The Beauty of YouTube


As I prepare to do an internship in mediated ethnography, I’ve been reading a lot about YouTube. Of particular interests are the fears of intellectual property violations that are held by both corporate American and some private citizens. 

YouTube is no stranger to copyright infringement fears: numerous clips have been removed from the site over the past couple of months in response to notices of infringement sent by copyright holders. While these acts have destructive qualities, which are often harped on by numerous media venues, no one seems to be considering the generative qualities that piracy brings to the table. More simply, no one is asking what media piracy is creating in terms of aesthetics…
Piracy is not simply a neutral conduit, but imposes particular conditions on the things being posted. Constant copying, alongside make-shift methods of data transfer and YouTube’s own compression procedures, degrade the image and sound in such a way that the “noise” (be it audio or visual pixelation) produced by the means of reproduction is overwhelming the pristine “aesthetic” of media content. Pirated videos are marked by certain aesthetics that are often appraised as “amateur” and more closely resemble those of leisure technology-based work, rather than professional. This creates a material screen through which the audiences’ engagement with media and sense of time, speed, and space are filtered. In this sense, prated content creates a set of formal qualities that generate a particular sensorial experience of media marked by poor transmission and massive interference.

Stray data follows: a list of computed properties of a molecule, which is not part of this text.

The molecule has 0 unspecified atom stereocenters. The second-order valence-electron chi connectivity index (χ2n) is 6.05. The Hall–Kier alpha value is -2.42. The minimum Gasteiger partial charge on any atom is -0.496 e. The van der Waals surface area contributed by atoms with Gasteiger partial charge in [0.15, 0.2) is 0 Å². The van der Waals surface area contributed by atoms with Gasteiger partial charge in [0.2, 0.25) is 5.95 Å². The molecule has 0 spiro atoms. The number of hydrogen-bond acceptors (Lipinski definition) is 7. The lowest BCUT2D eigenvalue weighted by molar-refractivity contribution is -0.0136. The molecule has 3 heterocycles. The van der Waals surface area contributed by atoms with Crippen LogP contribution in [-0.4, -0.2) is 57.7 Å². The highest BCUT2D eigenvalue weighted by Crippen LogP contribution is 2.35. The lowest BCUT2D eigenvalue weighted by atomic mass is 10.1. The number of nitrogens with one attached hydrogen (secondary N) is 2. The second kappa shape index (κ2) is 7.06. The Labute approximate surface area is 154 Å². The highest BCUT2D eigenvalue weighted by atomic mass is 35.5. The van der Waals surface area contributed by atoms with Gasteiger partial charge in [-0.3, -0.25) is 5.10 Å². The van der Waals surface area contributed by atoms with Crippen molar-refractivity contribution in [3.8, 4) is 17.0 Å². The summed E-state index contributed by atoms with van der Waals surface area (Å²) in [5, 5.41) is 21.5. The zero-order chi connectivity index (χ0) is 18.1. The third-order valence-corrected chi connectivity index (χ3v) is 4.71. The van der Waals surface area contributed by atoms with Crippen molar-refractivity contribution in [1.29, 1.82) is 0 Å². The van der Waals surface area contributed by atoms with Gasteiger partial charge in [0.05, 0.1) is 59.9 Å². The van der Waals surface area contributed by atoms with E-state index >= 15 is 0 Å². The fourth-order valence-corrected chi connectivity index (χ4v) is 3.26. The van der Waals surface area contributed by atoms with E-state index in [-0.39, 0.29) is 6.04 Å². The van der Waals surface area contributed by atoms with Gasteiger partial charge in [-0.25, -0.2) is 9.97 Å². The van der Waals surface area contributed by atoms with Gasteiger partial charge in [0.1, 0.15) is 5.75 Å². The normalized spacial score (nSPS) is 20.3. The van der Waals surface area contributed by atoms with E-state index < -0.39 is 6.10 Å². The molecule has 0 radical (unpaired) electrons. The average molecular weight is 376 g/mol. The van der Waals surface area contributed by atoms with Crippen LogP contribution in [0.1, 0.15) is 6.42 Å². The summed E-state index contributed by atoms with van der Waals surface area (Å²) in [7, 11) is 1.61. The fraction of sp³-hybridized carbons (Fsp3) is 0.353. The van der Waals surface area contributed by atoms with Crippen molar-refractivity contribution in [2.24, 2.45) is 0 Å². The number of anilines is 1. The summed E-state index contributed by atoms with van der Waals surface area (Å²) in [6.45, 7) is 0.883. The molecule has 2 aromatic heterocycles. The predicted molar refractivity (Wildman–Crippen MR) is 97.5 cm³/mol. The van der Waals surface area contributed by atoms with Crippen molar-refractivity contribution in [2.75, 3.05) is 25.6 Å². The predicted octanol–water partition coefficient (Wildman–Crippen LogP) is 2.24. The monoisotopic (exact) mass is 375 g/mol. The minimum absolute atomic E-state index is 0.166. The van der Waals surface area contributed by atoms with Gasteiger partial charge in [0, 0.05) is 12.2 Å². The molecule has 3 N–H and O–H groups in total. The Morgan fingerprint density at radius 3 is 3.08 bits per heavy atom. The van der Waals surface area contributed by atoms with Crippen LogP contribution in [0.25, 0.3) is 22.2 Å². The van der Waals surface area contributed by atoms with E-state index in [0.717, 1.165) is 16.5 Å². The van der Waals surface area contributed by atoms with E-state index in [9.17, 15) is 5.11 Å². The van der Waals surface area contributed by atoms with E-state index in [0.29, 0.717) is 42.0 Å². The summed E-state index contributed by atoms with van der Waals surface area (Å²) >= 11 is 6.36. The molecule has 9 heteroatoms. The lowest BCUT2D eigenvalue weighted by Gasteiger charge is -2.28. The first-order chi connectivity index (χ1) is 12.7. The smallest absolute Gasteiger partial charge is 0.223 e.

In many ways, as I suggested above, this mimics the aesthetic of user generated YouTube content- it acts as a way to re-appropriate the corporate imagination as part of the populations. In this sense, we can consider the YouTube aesthetic to give us an escape from the all-to-real experience of corporate and commercial aesthetics of perfection. Where the original movie media may have aimed at reproducing the image as if it weren’t reproduction but experienced, YouTube allows us to re-draw the  simulacrum (or hyper-real) of the theatre experience (where one is supposed to assume they are not in the theatre, but of the panoptican in the reality being projected) as being a simulation of reality. 

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